Tyrell met with the counselor of his new school. He wanted to take honors geometry. His advisor didn’t think he would be ready, even though his grades showed otherwise. She felt it might be too tough for him, and he should not stretch himself too much. This scenario may seem like nothing more than a counselor trying to ensure a student selects the right classes, but for Tyrell, it was just another example of schools not believing in him, even when he showed he could do more.
Intentions are often well-meaning, but they can be impacted by what is called implicit bias. Implicit bias can shape both teacher expectations and student performance. This is important to understand because, according to an article, whether or not—or how much—a teacher believes in students and expects them to succeed has been shown to affect how well that student does in school. This is particularly true when it comes to disadvantaged students.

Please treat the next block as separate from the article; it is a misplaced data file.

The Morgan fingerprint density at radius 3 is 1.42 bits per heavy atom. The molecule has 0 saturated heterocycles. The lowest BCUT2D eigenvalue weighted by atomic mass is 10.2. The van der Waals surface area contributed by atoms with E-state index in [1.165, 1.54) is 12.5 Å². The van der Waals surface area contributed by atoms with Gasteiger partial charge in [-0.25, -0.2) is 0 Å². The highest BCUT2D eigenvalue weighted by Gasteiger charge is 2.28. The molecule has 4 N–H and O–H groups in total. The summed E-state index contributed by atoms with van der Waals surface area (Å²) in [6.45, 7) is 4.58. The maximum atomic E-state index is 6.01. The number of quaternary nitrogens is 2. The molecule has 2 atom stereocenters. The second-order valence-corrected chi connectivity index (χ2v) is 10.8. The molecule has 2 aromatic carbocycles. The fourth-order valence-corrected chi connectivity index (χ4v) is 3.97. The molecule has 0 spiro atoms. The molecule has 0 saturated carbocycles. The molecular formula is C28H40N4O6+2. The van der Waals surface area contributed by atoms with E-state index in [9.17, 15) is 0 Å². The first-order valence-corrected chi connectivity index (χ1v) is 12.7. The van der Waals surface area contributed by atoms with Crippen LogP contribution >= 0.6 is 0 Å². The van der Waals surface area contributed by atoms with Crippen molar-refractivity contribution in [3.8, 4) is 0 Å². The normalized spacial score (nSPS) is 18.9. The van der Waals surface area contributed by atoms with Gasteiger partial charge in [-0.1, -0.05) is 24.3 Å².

For instance, educators could ask themselves a few questions to help identify their own implicit bias:
- Who do I call on in the classroom—and how often?
- How do I seat or group students?
- Do I treat everyone the same when it comes to homework, or do I give some a break, because I think they have little chance of getting to college?
- Do I discipline everyone the same?
The answers to these questions and others can reveal if and where bias may be present. It’s also the first step to improving relationships and helping students grow academically, physically, mentally and socially.
We can all take a similar approach to identifying ways our implicit biases may affect how we interact with colleagues and our clients.
The tie between education and health is undeniable. The education we receive from the time we are small children through adulthood plays a significant role in our ability to live a healthy life. Education has become one of the clearest indicators of life outcomes. That’s because it is the foundation for a range of skills, such as self-sufficiency, problem-solving and personal control. It’s no surprise that studies have shown that the more education we have, the more likely we are to have better health outcomes—and even live longer.